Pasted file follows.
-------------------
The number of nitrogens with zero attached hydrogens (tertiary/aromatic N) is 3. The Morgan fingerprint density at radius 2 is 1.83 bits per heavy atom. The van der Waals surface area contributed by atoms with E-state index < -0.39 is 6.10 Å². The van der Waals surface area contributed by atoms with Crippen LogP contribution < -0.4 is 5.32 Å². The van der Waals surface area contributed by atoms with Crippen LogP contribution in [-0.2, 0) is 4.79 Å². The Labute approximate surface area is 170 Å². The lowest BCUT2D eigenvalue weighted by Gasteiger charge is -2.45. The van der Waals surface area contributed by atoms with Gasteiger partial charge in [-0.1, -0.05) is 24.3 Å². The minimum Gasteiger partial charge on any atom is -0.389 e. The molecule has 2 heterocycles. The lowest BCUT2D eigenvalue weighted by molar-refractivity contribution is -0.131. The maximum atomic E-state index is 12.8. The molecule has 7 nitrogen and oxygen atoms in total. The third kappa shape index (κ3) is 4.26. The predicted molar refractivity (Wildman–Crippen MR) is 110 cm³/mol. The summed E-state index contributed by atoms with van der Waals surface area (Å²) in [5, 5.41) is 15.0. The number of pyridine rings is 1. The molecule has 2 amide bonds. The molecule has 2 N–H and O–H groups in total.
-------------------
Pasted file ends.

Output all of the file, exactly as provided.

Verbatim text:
The number of nitrogens with zero attached hydrogens (tertiary/aromatic N) is 3. The Morgan fingerprint density at radius 2 is 1.83 bits per heavy atom. The van der Waals surface area contributed by atoms with E-state index < -0.39 is 6.10 Å². The van der Waals surface area contributed by atoms with Crippen LogP contribution < -0.4 is 5.32 Å². The van der Waals surface area contributed by atoms with Crippen LogP contribution in [-0.2, 0) is 4.79 Å². The Labute approximate surface area is 170 Å². The lowest BCUT2D eigenvalue weighted by Gasteiger charge is -2.45. The van der Waals surface area contributed by atoms with Gasteiger partial charge in [-0.1, -0.05) is 24.3 Å². The minimum Gasteiger partial charge on any atom is -0.389 e. The molecule has 2 heterocycles. The lowest BCUT2D eigenvalue weighted by molar-refractivity contribution is -0.131. The maximum atomic E-state index is 12.8. The molecule has 7 nitrogen and oxygen atoms in total. The third kappa shape index (κ3) is 4.26. The predicted molar refractivity (Wildman–Crippen MR) is 110 cm³/mol. The summed E-state index contributed by atoms with van der Waals surface area (Å²) in [5, 5.41) is 15.0. The number of pyridine rings is 1. The molecule has 2 amide bonds. The molecule has 2 N–H and O–H groups in total.